metamorphic rocks

All of My Faults Are Stress Related

Category archives for metamorphic rocks

One of the tricky things to convey about rocks, especially in a lecture or in a textbook, is the way geologists can see such different things at different scales – from thousands of kilometers to a few micrometers – and the way that all those observations fit together to understanding the processes that shape the…

I made a promise to myself that every month, I would at least look through the abstracts on my RSS feeds and note interesting articles that I wanted to find time to read. So now it’s May 30, and I’d better do it before the June issues come out. So… articles in the May issue…

I *heart* phyllites

I have a confession to make. My favorite rocks are flaky. Really flaky. Phyllites are the metamorphic rock that gets left out of intro geology labs. They’re kind of like slates, in that they break into slabs. But they’re shiny like schists. The crystals are too small to see with the naked eye – well,…

The cores of mountain belts formed by continental collisions often contain metamorphic rocks, formed when sediments were buried in the collision and transformed by heat and pressure. But the heat and pressure don’t happen simultaneously – rocks can be buried (and increase in pressure) much faster than they can heat up. When the rocks are…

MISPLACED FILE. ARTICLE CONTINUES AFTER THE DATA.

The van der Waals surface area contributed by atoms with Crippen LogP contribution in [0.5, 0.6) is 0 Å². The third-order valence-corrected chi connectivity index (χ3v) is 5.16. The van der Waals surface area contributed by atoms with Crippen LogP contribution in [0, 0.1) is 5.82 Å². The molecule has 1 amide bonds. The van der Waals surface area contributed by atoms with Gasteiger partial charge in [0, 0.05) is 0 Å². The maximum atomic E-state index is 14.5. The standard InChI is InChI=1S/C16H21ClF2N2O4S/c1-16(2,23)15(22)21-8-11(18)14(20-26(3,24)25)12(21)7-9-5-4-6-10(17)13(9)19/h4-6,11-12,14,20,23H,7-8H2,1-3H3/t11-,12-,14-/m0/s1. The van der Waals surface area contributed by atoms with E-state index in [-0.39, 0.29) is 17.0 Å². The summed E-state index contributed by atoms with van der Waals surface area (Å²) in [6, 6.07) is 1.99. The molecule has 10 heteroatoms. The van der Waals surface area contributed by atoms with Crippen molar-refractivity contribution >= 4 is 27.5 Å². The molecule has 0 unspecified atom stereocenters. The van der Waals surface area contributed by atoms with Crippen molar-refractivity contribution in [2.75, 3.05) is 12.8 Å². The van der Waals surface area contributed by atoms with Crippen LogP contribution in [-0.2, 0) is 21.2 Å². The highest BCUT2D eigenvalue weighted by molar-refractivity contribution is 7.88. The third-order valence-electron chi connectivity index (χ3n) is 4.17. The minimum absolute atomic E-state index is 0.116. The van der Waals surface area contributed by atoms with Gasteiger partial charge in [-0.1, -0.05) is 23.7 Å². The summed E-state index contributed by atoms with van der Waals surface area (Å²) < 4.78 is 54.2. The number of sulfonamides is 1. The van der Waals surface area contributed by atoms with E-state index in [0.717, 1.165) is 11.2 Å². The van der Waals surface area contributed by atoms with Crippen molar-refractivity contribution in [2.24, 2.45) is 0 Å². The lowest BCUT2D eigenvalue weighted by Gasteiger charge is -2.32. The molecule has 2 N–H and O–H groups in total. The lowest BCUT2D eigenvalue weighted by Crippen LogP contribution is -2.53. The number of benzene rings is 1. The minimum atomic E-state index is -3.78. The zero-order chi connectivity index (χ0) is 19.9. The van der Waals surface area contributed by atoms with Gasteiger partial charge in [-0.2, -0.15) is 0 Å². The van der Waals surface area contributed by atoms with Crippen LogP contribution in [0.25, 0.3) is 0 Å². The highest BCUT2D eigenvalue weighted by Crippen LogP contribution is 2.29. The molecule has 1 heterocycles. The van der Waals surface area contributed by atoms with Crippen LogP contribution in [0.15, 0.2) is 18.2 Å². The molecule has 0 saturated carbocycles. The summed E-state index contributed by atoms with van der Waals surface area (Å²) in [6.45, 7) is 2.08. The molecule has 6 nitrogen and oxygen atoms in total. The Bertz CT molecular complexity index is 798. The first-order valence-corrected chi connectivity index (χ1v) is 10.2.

My reviewers commenters on yesterday’s post on chocolate chip cookie deformation had some great points. (Some of them also seem to have been very hungry. For those who want me to experiment more, and to get to analyze the results: looks like I’ve got something that I can promise once the Donors Choose challenge rolls…

Stuff I’m reading

There has been a lot of cool stuff posted while I was getting this blog set up. From my Google Reader shared items: Exotic rocks. There’s an art exhibit in Oakland, California, that includes metamorphic rocks from Maine. Why? Because the schists sound like xylophone keys when they’re struck. I knew there was a reason…